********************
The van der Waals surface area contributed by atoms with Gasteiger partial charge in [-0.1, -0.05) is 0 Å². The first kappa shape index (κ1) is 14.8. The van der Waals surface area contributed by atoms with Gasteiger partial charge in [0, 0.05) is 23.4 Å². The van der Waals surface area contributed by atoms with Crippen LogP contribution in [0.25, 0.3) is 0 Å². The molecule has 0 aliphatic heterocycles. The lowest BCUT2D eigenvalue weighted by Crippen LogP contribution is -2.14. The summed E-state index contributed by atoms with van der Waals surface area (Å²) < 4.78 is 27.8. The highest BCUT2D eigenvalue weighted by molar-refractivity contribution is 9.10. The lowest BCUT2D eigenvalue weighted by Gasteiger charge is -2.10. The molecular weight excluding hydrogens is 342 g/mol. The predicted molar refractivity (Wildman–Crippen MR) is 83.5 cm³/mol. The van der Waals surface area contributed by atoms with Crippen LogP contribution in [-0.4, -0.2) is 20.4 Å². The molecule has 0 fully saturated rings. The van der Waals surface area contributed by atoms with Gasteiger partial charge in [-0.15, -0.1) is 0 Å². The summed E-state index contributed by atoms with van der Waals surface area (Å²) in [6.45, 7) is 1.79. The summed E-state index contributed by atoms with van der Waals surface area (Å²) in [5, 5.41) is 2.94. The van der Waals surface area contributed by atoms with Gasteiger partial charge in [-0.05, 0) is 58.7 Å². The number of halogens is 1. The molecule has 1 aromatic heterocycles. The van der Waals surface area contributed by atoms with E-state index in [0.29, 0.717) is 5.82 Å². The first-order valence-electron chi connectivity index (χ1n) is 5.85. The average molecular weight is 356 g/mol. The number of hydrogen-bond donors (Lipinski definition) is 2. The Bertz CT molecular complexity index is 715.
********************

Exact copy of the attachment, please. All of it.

The van der Waals surface area contributed by atoms with Gasteiger partial charge in [-0.1, -0.05) is 0 Å². The first kappa shape index (κ1) is 14.8. The van der Waals surface area contributed by atoms with Gasteiger partial charge in [0, 0.05) is 23.4 Å². The van der Waals surface area contributed by atoms with Crippen LogP contribution in [0.25, 0.3) is 0 Å². The molecule has 0 aliphatic heterocycles. The lowest BCUT2D eigenvalue weighted by Crippen LogP contribution is -2.14. The summed E-state index contributed by atoms with van der Waals surface area (Å²) < 4.78 is 27.8. The highest BCUT2D eigenvalue weighted by molar-refractivity contribution is 9.10. The lowest BCUT2D eigenvalue weighted by Gasteiger charge is -2.10. The molecular weight excluding hydrogens is 342 g/mol. The predicted molar refractivity (Wildman–Crippen MR) is 83.5 cm³/mol. The van der Waals surface area contributed by atoms with Crippen LogP contribution in [-0.4, -0.2) is 20.4 Å². The molecule has 0 fully saturated rings. The van der Waals surface area contributed by atoms with Gasteiger partial charge in [-0.15, -0.1) is 0 Å². The summed E-state index contributed by atoms with van der Waals surface area (Å²) in [6.45, 7) is 1.79. The summed E-state index contributed by atoms with van der Waals surface area (Å²) in [5, 5.41) is 2.94. The van der Waals surface area contributed by atoms with Gasteiger partial charge in [-0.05, 0) is 58.7 Å². The number of halogens is 1. The molecule has 1 aromatic heterocycles. The van der Waals surface area contributed by atoms with E-state index in [0.29, 0.717) is 5.82 Å². The first-order valence-electron chi connectivity index (χ1n) is 5.85. The average molecular weight is 356 g/mol. The number of hydrogen-bond donors (Lipinski definition) is 2. The Bertz CT molecular complexity index is 715.